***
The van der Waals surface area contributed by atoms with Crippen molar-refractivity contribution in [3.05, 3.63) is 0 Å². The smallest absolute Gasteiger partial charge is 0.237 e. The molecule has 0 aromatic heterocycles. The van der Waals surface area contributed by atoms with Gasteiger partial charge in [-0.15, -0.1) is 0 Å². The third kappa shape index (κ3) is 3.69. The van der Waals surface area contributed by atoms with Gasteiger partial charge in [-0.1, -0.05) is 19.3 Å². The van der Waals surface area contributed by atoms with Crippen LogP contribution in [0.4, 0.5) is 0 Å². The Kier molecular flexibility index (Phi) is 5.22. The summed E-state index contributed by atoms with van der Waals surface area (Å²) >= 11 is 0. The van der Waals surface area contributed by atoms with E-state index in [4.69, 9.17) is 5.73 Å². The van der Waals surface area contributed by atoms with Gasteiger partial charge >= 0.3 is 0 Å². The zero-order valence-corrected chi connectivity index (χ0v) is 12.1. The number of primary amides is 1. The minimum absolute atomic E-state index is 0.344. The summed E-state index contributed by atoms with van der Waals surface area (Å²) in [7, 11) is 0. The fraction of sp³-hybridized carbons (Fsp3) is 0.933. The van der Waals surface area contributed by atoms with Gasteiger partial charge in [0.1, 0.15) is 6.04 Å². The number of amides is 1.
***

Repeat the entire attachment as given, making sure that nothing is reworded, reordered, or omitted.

The van der Waals surface area contributed by atoms with Crippen molar-refractivity contribution in [3.05, 3.63) is 0 Å². The smallest absolute Gasteiger partial charge is 0.237 e. The molecule has 0 aromatic heterocycles. The van der Waals surface area contributed by atoms with Gasteiger partial charge in [-0.15, -0.1) is 0 Å². The third kappa shape index (κ3) is 3.69. The van der Waals surface area contributed by atoms with Gasteiger partial charge in [-0.1, -0.05) is 19.3 Å². The van der Waals surface area contributed by atoms with Crippen LogP contribution in [0.4, 0.5) is 0 Å². The Kier molecular flexibility index (Phi) is 5.22. The summed E-state index contributed by atoms with van der Waals surface area (Å²) >= 11 is 0. The van der Waals surface area contributed by atoms with E-state index in [4.69, 9.17) is 5.73 Å². The van der Waals surface area contributed by atoms with Gasteiger partial charge >= 0.3 is 0 Å². The zero-order valence-corrected chi connectivity index (χ0v) is 12.1. The number of primary amides is 1. The minimum absolute atomic E-state index is 0.344. The summed E-state index contributed by atoms with van der Waals surface area (Å²) in [7, 11) is 0. The fraction of sp³-hybridized carbons (Fsp3) is 0.933. The van der Waals surface area contributed by atoms with Gasteiger partial charge in [0.1, 0.15) is 6.04 Å². The number of amides is 1.